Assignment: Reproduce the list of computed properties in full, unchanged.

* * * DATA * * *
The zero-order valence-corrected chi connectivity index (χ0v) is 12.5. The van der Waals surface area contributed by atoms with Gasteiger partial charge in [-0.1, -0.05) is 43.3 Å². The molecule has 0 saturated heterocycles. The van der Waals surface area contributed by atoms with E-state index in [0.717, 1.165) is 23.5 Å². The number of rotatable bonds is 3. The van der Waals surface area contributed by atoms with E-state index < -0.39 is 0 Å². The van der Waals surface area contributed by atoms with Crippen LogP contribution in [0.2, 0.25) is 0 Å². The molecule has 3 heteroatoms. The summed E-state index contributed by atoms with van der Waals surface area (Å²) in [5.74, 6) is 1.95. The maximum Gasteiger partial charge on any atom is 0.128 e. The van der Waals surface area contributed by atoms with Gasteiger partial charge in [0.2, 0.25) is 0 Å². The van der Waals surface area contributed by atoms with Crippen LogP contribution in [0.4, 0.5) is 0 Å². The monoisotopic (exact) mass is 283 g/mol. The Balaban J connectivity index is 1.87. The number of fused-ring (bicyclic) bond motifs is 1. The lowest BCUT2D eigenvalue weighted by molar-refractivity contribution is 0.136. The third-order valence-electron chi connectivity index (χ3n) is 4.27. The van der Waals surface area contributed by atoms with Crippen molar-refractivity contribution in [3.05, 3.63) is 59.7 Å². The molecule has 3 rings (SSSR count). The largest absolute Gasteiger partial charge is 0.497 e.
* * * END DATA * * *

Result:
The zero-order valence-corrected chi connectivity index (χ0v) is 12.5. The van der Waals surface area contributed by atoms with Gasteiger partial charge in [-0.1, -0.05) is 43.3 Å². The molecule has 0 saturated heterocycles. The van der Waals surface area contributed by atoms with E-state index in [0.717, 1.165) is 23.5 Å². The number of rotatable bonds is 3. The van der Waals surface area contributed by atoms with E-state index < -0.39 is 0 Å². The van der Waals surface area contributed by atoms with Crippen LogP contribution in [0.2, 0.25) is 0 Å². The molecule has 3 heteroatoms. The summed E-state index contributed by atoms with van der Waals surface area (Å²) in [5.74, 6) is 1.95. The maximum Gasteiger partial charge on any atom is 0.128 e. The van der Waals surface area contributed by atoms with Gasteiger partial charge in [0.2, 0.25) is 0 Å². The van der Waals surface area contributed by atoms with Crippen LogP contribution in [0.4, 0.5) is 0 Å². The monoisotopic (exact) mass is 283 g/mol. The Balaban J connectivity index is 1.87. The number of fused-ring (bicyclic) bond motifs is 1. The lowest BCUT2D eigenvalue weighted by molar-refractivity contribution is 0.136. The third-order valence-electron chi connectivity index (χ3n) is 4.27. The van der Waals surface area contributed by atoms with Crippen molar-refractivity contribution in [3.05, 3.63) is 59.7 Å². The molecule has 3 rings (SSSR count). The largest absolute Gasteiger partial charge is 0.497 e.